Author + information
- Received December 1, 2017
- Revision received March 26, 2018
- Accepted April 3, 2018
- Published online July 16, 2018.
- Victor F. Tapson, MDa,∗ (, )
- Keith Sterling, MDb,
- Noah Jones, MD, MPHc,
- Mahir Elder, MDd,
- Uttam Tripathy, MDe,
- Jayson Brower, MDf,
- Robert L. Maholic, DOg,
- Charles B. Ross, MDh,
- Kannan Natarajan, MDi,
- Pete Fong, MDj,
- Lee Greenspon, MDk,
- Houman Tamaddon, MDl,
- Amir R. Piracha, MDm,
- Tod Engelhardt, MDn,
- John Katopodis, MDo,
- Vasco Marques, MDp,
- Andrew S.P. Sharp, MDq,
- Gregory Piazza, MD, MSr and
- Samuel Z. Goldhaber, MDr
- aPulmonary/Critical Care Division, Cedars-Sinai Medical Center, Los Angeles, California
- bCardiovascular & Interventional Radiology, Inova Alexandria Hospital, Alexandria, Virginia
- cMount Carmel Health System, Columbus, Ohio
- dDetroit Medical Center/Wayne State University School of Medicine, Detroit, Michigan
- eHouston Methodist Sugarland Hospital, Sugarland, Texas
- fProvidence Sacred Heart Medical Center, Spokane, Washington
- gUPMC-Hamot Heart and Vascular Institute, Erie, Pennsylvania
- hPiedmont Atlanta Hospital, Piedmont Heart, Atlanta, Georgia
- iSt. Vincent Hospital and Health Care Center, Indianapolis, Indiana
- jVanderbilt Heart and Vascular Institute, Vanderbilt University Medical Center, Nashville, Tennessee
- kPulmonary Critical Care Division, Lankenau Medical Center, Wynnewood, Pennsylvania
- lUniversity Hospital, Augusta, Georgia
- mJewish Hospital, Kentucky One Health Cardiology Associates, Louisville, Kentucky
- nEast Jefferson General Hospital, Metairie, Louisiana
- oTallahassee Memorial Hospital, Tallahassee, Florida
- pFlorida Hospital, Tampa, Florida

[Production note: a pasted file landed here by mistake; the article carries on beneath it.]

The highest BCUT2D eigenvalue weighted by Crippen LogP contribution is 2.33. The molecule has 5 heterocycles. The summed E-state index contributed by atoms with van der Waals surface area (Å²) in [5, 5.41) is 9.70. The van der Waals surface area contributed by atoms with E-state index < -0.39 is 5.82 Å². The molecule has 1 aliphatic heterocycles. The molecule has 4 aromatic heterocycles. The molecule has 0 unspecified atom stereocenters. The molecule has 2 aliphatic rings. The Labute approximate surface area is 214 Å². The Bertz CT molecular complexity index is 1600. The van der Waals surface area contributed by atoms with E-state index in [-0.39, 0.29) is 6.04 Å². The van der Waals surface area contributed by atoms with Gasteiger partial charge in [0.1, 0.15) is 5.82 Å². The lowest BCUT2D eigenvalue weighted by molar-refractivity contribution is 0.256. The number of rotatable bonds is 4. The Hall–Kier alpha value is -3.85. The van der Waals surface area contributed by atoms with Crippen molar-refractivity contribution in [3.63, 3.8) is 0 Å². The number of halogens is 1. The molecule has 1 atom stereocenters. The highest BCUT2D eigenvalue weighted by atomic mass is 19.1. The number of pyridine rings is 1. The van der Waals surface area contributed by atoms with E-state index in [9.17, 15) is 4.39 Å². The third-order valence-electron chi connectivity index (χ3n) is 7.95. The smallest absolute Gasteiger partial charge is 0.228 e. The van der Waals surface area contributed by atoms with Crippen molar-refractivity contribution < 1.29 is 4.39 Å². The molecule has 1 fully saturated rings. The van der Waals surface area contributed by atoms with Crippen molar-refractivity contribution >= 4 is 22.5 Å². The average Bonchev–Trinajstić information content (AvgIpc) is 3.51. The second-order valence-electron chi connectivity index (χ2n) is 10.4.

- qRoyal Devon & Exeter NHS Foundation Trust and University of Exeter, Exeter, United Kingdom
- rCardiovascular Division, Brigham and Women’s Hospital, Harvard Medical School, Boston, Massachusetts
- ↵∗Address for correspondence:
Dr. Victor F. Tapson, Pulmonary Critical Care Medicine, Cedars-Sinai Medical Center, Room W155 Thalians Building, 8730 Alden Drive, Los Angeles, California 90048.
Objectives The aim of this study was to determine the lowest optimal tissue plasminogen activator (tPA) dose and delivery duration using ultrasound-facilitated catheter-directed thrombolysis (USCDT) for the treatment of acute intermediate-risk (submassive) pulmonary embolism.
Background Previous trials of USCDT used tPA over 12 to 24 h at doses of 20 to 24 mg for acute pulmonary embolism.
Methods Hemodynamically stable adults with acute intermediate-risk pulmonary embolism documented by computed tomographic angiography were randomized into this prospective multicenter, parallel-group trial. Patients received treatment with 1 of 4 USCDT regimens. The tPA dose ranged from 4 to 12 mg per lung and infusion duration from 2 to 6 h. The primary efficacy endpoint was reduction in right ventricular–to–left ventricular diameter ratio by computed tomographic angiography. A major secondary endpoint was embolic burden by refined modified Miller score, measured on computed tomographic angiography 48 h after initiation of USCDT.
Results One hundred one patients were randomized, and improvements in right ventricular–to–left ventricular diameter ratio were as follows: arm 1 (4 mg/lung/2 h), 0.40 (24%; p = 0.0001); arm 2 (4 mg/lung/4 h), 0.35 (22.6%; p = 0.0001); arm 3 (6 mg/lung/6 h), 0.42 (26.3%; p = 0.0001); and arm 4 (12 mg/lung/6 h), 0.48 (25.5%; p = 0.0001). Improvement in refined modified Miller score was also seen in all groups. Four patients experienced major bleeding (4%). Of 2 intracranial hemorrhage events, 1 was attributed to tPA delivered by USCDT.
Conclusions Treatment with USCDT using a shorter delivery duration and lower-dose tPA was associated with improved right ventricular function and reduced clot burden compared with baseline. The major bleeding rate was low, but 1 intracranial hemorrhage event due to tPA delivered by USCDT did occur.